This is a second article in the series on the principles of formulating water-compatible cannabis extracts and isolates, also known as water-soluble CBD and THC. The first article showed multiple advantages of nanoemulsions over the other two water-compatible formulation classes: microemulsions and liposomes. Here I will demonstrate the importance of using a carrier oil in your cannabis extract or isolate nanoemulsion. I will also explain how to select the proper carrier oil among the available choices.
Industrial Sonomechanics is launching a series of blog posts dedicated to describing the main principles of developing water-compatible cannabis extract formulations, also known as water-soluble CBD and THC. As explained in our earlier blog post, since medical marijuana extracts are oils and, as such, not soluble in water, they have to be specially formulated in order to become water-compatible and acquire the appearance of being water-soluble. There are three formulation classes that can provide this property: microemulsions, liposomes and nanoemulsions.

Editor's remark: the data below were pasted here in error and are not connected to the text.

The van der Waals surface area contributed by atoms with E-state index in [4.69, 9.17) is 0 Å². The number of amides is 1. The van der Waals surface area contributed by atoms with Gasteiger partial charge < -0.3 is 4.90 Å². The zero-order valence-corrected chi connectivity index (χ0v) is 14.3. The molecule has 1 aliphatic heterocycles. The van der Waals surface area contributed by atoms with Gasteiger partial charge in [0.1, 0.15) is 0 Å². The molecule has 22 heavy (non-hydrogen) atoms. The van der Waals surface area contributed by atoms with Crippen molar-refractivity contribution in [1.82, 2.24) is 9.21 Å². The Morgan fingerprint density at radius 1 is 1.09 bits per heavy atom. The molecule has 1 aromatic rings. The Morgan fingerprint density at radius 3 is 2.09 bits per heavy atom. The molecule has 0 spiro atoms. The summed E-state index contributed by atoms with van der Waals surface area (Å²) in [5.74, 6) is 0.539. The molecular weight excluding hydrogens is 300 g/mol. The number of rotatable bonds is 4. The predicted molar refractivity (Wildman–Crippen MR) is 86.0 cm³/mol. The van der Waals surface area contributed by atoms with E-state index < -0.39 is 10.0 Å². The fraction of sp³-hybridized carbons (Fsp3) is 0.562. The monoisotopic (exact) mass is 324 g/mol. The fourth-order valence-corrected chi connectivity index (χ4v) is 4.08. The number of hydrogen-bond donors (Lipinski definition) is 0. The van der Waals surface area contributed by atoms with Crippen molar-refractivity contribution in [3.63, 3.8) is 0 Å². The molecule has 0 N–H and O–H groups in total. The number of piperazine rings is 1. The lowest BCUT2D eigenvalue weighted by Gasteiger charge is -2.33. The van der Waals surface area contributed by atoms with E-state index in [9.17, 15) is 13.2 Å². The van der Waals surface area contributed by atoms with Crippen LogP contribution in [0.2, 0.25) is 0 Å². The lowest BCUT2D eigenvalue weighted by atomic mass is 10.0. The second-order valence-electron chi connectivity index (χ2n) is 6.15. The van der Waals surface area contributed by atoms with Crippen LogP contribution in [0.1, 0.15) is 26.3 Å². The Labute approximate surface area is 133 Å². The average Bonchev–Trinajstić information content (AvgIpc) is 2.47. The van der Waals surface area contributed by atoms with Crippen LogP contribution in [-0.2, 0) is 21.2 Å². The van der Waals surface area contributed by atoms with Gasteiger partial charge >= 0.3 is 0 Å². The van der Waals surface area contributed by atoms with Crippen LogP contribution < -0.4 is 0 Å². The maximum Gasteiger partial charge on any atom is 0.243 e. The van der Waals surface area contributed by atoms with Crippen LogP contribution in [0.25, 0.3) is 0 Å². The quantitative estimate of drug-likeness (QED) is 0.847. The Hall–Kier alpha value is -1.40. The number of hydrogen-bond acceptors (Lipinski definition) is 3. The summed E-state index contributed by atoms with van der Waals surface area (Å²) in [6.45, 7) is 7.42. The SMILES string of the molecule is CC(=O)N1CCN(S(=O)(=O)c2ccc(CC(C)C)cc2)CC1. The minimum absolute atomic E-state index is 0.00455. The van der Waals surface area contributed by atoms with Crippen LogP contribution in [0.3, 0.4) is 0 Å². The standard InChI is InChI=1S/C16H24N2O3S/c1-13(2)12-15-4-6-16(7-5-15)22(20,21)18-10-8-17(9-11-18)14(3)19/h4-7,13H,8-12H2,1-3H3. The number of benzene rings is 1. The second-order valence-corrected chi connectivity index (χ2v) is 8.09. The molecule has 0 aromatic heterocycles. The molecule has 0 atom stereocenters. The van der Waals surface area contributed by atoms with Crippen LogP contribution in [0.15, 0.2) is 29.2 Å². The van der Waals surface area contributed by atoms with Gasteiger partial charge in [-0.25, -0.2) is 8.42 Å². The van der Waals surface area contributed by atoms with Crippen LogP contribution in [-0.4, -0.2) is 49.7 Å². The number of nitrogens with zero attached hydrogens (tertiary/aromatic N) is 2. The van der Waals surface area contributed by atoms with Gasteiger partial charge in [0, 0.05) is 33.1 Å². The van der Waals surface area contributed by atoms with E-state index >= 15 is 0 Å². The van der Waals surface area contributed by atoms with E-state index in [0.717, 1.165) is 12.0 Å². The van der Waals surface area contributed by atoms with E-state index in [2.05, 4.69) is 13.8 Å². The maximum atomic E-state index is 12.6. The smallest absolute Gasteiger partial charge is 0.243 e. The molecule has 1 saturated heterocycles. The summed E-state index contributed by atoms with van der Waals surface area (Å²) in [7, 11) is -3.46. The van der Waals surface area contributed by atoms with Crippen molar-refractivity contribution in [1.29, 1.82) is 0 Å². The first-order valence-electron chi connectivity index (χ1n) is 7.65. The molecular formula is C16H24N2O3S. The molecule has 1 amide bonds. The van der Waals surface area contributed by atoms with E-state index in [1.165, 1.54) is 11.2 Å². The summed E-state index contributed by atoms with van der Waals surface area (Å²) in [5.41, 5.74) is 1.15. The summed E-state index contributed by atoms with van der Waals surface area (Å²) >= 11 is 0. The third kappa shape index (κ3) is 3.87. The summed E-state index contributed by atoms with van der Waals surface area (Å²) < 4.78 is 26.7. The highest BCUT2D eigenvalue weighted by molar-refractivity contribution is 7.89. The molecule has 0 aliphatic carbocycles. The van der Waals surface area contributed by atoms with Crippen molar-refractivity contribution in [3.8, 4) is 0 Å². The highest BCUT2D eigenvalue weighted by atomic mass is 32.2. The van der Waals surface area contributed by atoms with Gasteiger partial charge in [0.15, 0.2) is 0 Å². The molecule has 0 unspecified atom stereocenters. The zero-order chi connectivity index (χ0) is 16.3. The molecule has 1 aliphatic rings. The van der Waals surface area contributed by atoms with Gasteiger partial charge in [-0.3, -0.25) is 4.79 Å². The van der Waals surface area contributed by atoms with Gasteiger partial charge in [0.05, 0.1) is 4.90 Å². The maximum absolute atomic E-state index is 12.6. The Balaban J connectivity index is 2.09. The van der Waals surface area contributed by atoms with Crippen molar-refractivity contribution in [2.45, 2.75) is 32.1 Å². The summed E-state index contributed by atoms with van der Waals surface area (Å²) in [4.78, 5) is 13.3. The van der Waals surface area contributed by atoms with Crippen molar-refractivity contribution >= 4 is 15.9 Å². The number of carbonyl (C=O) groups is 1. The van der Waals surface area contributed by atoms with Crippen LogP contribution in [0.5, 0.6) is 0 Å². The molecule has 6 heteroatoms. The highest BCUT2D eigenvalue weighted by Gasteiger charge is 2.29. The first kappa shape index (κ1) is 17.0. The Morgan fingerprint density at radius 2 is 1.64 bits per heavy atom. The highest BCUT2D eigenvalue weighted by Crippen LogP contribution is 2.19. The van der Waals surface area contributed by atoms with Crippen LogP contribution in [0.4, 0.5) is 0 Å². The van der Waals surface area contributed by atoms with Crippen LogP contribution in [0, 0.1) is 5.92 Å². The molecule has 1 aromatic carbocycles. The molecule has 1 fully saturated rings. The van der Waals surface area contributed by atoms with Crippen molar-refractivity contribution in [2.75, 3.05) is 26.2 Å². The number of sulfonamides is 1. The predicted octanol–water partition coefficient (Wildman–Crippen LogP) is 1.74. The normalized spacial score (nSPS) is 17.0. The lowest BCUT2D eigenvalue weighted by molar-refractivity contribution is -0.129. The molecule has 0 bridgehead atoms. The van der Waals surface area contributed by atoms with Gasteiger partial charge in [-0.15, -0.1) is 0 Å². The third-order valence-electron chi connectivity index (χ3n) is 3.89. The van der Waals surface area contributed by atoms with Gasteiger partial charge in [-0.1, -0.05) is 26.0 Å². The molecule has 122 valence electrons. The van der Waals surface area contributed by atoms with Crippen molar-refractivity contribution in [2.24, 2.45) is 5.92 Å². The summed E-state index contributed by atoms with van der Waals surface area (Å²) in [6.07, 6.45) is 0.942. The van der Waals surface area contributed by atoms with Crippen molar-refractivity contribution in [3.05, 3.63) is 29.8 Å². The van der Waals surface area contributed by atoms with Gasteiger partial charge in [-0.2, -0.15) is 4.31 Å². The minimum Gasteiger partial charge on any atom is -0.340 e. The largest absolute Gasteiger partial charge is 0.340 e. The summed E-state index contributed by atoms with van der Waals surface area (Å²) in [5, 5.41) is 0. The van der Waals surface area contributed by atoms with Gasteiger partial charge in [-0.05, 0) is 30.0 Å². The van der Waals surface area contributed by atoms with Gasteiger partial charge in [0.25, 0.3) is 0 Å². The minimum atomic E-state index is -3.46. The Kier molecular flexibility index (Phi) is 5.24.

The cannabis (marijuana, hemp) plant has been used for medicinal purposes for millennia. In addition to terpenes and flavonoids, over 100 types of therapeutically active compounds known as cannabinoids have been identified in these plants . The two most important and well-known cannabinoids are tetrahydrocannabinol (THC) and cannabidiol (CBD) . Cannabinoids have the ability to directly and/or indirectly affect receptors in our cells because they mimic endocannabinoids produced by our own bodies endogenously, for example, in response to injury .
Cannabinoids (CBD, THC, etc.) are hydrophobic (water-hating) oily substances and, as such, not water-soluble. They can, however, be formulated to be water-compatible and appear water-soluble.
The term "water-soluble CBD" has lately been extensively used throughout the medical cannabis industry. "Water-soluble" means able to homogeneously incorporate into water by separating into molecules or ions (dissolve like sugar, alcohol or salt). Oily substances, however, are repelled by water, which forces them to stay separate from it.
Medicinal uses of the cannabis plant (e.g., medical marijuana, hemp) have now been legalized in most US states. In addition to terpenoids and flavonoids, the plant may contain over 85 different types of therapeutically active compounds known as cannabinoids, the main two of which are tetrahydrocannabinol (THC) and cannabidiol (CBD). In recent years, medications based on concentrated cannabis extracts have become popular because they allow many routes of administration that are preferable to smoking the plant itself.